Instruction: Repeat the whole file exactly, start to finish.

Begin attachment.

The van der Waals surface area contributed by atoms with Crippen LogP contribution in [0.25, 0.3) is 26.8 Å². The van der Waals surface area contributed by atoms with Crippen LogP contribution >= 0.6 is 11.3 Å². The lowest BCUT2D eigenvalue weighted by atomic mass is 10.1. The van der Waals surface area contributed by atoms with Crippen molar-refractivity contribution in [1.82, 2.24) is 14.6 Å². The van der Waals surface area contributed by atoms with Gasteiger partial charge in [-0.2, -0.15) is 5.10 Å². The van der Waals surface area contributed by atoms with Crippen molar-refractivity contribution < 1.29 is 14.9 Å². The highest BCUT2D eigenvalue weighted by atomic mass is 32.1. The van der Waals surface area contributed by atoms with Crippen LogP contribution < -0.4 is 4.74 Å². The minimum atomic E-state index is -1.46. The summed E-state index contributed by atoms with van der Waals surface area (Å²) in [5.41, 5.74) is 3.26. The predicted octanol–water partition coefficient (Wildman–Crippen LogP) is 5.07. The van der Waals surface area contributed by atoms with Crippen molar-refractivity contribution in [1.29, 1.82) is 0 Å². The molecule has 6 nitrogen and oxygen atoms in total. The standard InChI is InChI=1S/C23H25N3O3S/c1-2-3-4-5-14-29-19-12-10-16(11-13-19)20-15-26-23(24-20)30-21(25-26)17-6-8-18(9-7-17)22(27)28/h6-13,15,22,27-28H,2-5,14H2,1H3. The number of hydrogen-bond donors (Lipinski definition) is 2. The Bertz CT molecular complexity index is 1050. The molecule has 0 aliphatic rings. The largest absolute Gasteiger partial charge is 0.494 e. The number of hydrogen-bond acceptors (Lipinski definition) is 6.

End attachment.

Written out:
The van der Waals surface area contributed by atoms with Crippen LogP contribution in [0.25, 0.3) is 26.8 Å². The van der Waals surface area contributed by atoms with Crippen LogP contribution >= 0.6 is 11.3 Å². The lowest BCUT2D eigenvalue weighted by atomic mass is 10.1. The van der Waals surface area contributed by atoms with Crippen molar-refractivity contribution in [1.82, 2.24) is 14.6 Å². The van der Waals surface area contributed by atoms with Gasteiger partial charge in [-0.2, -0.15) is 5.10 Å². The van der Waals surface area contributed by atoms with Crippen molar-refractivity contribution < 1.29 is 14.9 Å². The highest BCUT2D eigenvalue weighted by atomic mass is 32.1. The van der Waals surface area contributed by atoms with Crippen LogP contribution < -0.4 is 4.74 Å². The minimum atomic E-state index is -1.46. The summed E-state index contributed by atoms with van der Waals surface area (Å²) in [5.41, 5.74) is 3.26. The predicted octanol–water partition coefficient (Wildman–Crippen LogP) is 5.07. The van der Waals surface area contributed by atoms with Crippen molar-refractivity contribution in [1.29, 1.82) is 0 Å². The molecule has 6 nitrogen and oxygen atoms in total. The standard InChI is InChI=1S/C23H25N3O3S/c1-2-3-4-5-14-29-19-12-10-16(11-13-19)20-15-26-23(24-20)30-21(25-26)17-6-8-18(9-7-17)22(27)28/h6-13,15,22,27-28H,2-5,14H2,1H3. The number of hydrogen-bond donors (Lipinski definition) is 2. The Bertz CT molecular complexity index is 1050. The molecule has 0 aliphatic rings. The largest absolute Gasteiger partial charge is 0.494 e. The number of hydrogen-bond acceptors (Lipinski definition) is 6.